(Other Names: Péramèle Doré, Wintarru)
1. Profile (Picture)
Pictures: Golden Bandicoot (31 Kb JPEG) (O'Connor 2003); Related species - Southern Brown Bandicoot (Isoodon obesulus) (5 Kb JPEG) (Terrambiente)
The golden bandicoot weighs 260 - 655 g (9.3 - 23.4 oz). It inhabits spinifex and tussock grasslands and was formerly found in
desert and tropical woodland habitats. The golden bandicoot is terrestrial and nocturnal.
It often makes long tunnels through the grass. The golden bandicoot also digs burrows in
sandy soil during hot weather. It constructs a nest concealed in dense vegetation and made
of flattened piles of sticks, leaves and grass, sometimes mixed with earth, with no
obvious entrance. The nests are located on the ground or in a hollow log. The golden
bandicoot is omnivorous, its diet including insects,
small reptiles and roots.
*** On the recommendation of local Aborigines on Marchinbar Island, biologists used
"burnt sugarbag" to trap for radio-tagging the first golden bandicoots caught in
the Northern Territory for over 40 years. ("Sugarbag" is the honey, mixed with
wax and pollen, found in wild beehives inside limbs of trees.) (Stephens 1995)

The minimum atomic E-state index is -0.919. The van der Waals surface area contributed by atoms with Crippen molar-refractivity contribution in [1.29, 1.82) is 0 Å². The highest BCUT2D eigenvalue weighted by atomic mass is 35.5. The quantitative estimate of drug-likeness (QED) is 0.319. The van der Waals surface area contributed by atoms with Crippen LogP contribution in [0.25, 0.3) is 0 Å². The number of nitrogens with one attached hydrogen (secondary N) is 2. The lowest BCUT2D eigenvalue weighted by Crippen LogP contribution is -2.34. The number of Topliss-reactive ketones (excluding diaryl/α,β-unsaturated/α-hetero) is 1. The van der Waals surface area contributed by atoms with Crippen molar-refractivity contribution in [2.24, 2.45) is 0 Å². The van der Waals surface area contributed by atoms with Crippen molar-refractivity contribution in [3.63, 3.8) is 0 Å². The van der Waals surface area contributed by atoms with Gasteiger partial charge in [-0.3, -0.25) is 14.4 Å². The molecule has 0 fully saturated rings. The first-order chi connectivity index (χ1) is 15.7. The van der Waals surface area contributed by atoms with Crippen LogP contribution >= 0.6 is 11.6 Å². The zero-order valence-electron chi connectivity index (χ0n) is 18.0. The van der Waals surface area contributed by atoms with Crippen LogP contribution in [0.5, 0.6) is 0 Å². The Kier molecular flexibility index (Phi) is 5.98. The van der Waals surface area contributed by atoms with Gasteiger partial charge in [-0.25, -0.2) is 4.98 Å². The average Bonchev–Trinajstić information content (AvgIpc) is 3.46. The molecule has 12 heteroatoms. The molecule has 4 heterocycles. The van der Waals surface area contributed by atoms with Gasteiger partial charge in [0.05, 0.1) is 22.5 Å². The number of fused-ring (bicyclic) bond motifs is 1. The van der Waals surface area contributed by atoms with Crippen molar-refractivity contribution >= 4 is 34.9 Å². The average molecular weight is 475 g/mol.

The golden bandicoot was formerly widespread in arid deserts and adjacent semi-arid areas and woodlands. Its distribution included the Tanami, Gibson, Great Victoria, Great Sandy and Little Sandy Deserts. It also occurred in northern parts of the Northern Territory and Kimberley, Western Australia, and was found on Barrow, Middle, Hermite (Pilbara), and Augustus Islands (Kimberley), off Western Australia. It occurred widely throughout central Australia until the 1930's. By 1983 it was thought to have become extinct in almost all of its mainland range except in the Prince Regent Flora and Fauna Reserve in the northwest Kimberley. It also occurred on Barrow, Middle and Augusta Islands. By 1995 it was known to occur in those locations as well as the Yampi Peninsula in north Kimberley and Marchinbar Island in northeast Arnhem Land, Northern Territory.
Reasons for the decline of the golden bandicoot may include changed fire regimes, exotic predators (especially the European red fox), and competition from rabbits.
Austral. Broad. Corp., Burbidge & McKenzie 1989, Burton & Pearson 1987, Cons.
1994, IUCN 1996, IUCN
2000, IUCN 2003a, IUCN
2004, Kennedy 1992, Maxwell et al. 1996, Nowak
& Paradiso 1983, O'Connor 2003, Short & Turner 1994,
Stephens 1995, Terrambiente
Last modified: January 5, 2005;